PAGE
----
An effective “prescription” for PAIN (no drugs required!)

When I read this study, a giant light bulb—like what happens in cartoons—went off above my head.

It’s such a simple, yet vitally important concept, that I truly can’t imagine what would happen if people applied it more universally…

Especially towards those suffering with pain.

In fact, if doctors applied it, rather than relying on prescription drugs, perhaps it would move us away from the opioid crisis we are experiencing.

Being more mindful

I’m talking about empathy. More specifically, being more empathetic to those around us.

What an idea, right?

According to a new study, which of course was conducted in Europe, researchers found that when physicians showed empathy toward their patients, the sensation of pain decreased.

Researchers recruited 20 patients with chronic pain. Using functional MRI (fMRI) scans, they analyzed how a physicians’ demeaner influenced the subjects’ sensitivity to pain—and how it affected the central nervous system.

(The central nervous system is responsible for receiving, processing, and responding to stimuli, such as pain.)

Half of the subjects were subjected to pain stimuli while they were alone. The other half, while a doctor was present.

Ultimately, the patients who were alone reported greater pain than those who were in the presence of a doctor… even though they were subjected to the same level of pain!

Not only that, but when the patient spoke to the doctor prior to their fMRI, they also felt the physician truly understood their pain. Therefore, they believed their doctor was better able to estimate their level of pain.

This lit up all kinds of regions in the brain known to react to pain.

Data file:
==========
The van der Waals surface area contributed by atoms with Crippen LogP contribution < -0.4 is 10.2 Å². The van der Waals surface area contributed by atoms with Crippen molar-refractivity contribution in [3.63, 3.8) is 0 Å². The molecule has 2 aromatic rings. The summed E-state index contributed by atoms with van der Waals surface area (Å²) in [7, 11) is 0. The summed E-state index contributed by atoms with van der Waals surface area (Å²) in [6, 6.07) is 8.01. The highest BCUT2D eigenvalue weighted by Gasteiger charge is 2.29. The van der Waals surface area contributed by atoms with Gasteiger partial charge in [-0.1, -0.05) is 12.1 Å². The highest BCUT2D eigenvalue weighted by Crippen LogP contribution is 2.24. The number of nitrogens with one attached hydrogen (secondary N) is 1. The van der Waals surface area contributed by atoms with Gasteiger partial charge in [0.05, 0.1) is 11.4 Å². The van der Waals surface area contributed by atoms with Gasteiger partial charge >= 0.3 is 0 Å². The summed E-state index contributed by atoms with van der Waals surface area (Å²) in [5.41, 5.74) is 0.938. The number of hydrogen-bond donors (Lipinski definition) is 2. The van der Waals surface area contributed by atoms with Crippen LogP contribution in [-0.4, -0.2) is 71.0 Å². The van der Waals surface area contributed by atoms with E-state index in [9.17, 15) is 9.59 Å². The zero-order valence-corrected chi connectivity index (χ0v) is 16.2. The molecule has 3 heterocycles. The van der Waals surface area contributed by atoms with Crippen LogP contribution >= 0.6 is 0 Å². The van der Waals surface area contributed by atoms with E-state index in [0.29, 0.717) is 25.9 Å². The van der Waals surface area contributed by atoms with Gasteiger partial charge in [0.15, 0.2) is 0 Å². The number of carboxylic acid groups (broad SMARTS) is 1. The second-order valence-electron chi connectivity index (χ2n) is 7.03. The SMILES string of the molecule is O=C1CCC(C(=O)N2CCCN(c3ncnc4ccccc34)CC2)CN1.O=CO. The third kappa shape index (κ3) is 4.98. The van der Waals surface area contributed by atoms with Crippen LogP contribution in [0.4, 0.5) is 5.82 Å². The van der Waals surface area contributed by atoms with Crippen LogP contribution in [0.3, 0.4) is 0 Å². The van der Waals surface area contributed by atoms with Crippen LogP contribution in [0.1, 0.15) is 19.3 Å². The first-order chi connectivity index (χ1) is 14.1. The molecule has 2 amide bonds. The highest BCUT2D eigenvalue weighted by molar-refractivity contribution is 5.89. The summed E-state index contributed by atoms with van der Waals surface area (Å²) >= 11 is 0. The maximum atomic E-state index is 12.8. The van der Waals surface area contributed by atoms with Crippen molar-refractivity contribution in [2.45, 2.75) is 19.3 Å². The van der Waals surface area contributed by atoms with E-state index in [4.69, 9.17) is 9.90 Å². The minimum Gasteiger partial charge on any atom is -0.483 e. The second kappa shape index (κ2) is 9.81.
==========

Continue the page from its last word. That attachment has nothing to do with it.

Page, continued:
In other words, simply connecting with one’s treating physician could make all the difference on those pain scales.

Bedside manner matters

Now, when I was training to be a physician, bedside manner was already going by the wayside. So, I can only imagine what it’s like in the real world—outside of my office. (I have heard many horror stories.)

Thankfully for me, I realized how important the patient-doctor bond is pretty early in my journey. Because let’s face it… most people go to the doctor when they aren’t well. And when you aren’t feeling like yourself, people often feel afraid and vulnerable.

That’s why it’s so important for me to make sure I interact with my patients in a way that helps calm some of those non-medical issues, too.

Sadly, this empathetic attitude and communication gets lost—as many doctors simply run out of time. After all, corporate America has made healthcare a money-making business… not a people business!

If you’re struggling to connect with your current primary care physician, don’t be afraid to voice your concerns. If they’re not willing to fill your cup, so to speak, it may be time to move on.

You might also consider finding a holistic practitioner in your area—or at the very least, one who practices complementary medicine, like I do.

The American College for Advancement in Medicine (ACAM) is a great resource. All you have to do is plug your zip code into their search engine at www.acam.org, and their exhaustive database will do the rest of the legwork for you.

Source:

“Functional MRI Shows That Empathetic Remarks Reduce Pain.” Medscape, 07/19/2023. (medscape.com/viewarticle/994548)


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